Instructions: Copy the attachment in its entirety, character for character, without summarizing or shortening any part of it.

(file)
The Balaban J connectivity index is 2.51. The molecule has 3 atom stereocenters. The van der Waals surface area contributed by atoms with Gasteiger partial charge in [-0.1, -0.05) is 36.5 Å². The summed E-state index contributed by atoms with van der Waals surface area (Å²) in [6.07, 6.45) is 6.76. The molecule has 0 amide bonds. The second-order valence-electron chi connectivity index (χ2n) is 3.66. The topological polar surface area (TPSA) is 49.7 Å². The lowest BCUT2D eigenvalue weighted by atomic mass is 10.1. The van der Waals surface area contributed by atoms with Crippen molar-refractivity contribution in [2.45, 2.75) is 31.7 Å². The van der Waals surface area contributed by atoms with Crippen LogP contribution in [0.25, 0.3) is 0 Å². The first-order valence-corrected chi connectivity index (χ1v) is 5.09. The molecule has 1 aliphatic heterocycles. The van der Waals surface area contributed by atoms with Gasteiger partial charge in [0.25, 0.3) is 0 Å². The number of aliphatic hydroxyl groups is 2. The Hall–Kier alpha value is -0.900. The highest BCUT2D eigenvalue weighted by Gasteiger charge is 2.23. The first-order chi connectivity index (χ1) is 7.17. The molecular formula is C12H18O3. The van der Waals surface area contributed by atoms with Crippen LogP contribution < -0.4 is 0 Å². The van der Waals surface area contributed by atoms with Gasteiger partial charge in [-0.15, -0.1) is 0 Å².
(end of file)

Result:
The Balaban J connectivity index is 2.51. The molecule has 3 atom stereocenters. The van der Waals surface area contributed by atoms with Gasteiger partial charge in [-0.1, -0.05) is 36.5 Å². The summed E-state index contributed by atoms with van der Waals surface area (Å²) in [6.07, 6.45) is 6.76. The molecule has 0 amide bonds. The second-order valence-electron chi connectivity index (χ2n) is 3.66. The topological polar surface area (TPSA) is 49.7 Å². The lowest BCUT2D eigenvalue weighted by atomic mass is 10.1. The van der Waals surface area contributed by atoms with Crippen molar-refractivity contribution in [2.45, 2.75) is 31.7 Å². The van der Waals surface area contributed by atoms with Crippen LogP contribution in [0.25, 0.3) is 0 Å². The first-order valence-corrected chi connectivity index (χ1v) is 5.09. The molecule has 1 aliphatic heterocycles. The van der Waals surface area contributed by atoms with Gasteiger partial charge in [0.25, 0.3) is 0 Å². The number of aliphatic hydroxyl groups is 2. The Hall–Kier alpha value is -0.900. The highest BCUT2D eigenvalue weighted by Gasteiger charge is 2.23. The first-order chi connectivity index (χ1) is 7.17. The molecular formula is C12H18O3. The van der Waals surface area contributed by atoms with Crippen LogP contribution < -0.4 is 0 Å². The van der Waals surface area contributed by atoms with Gasteiger partial charge in [-0.15, -0.1) is 0 Å².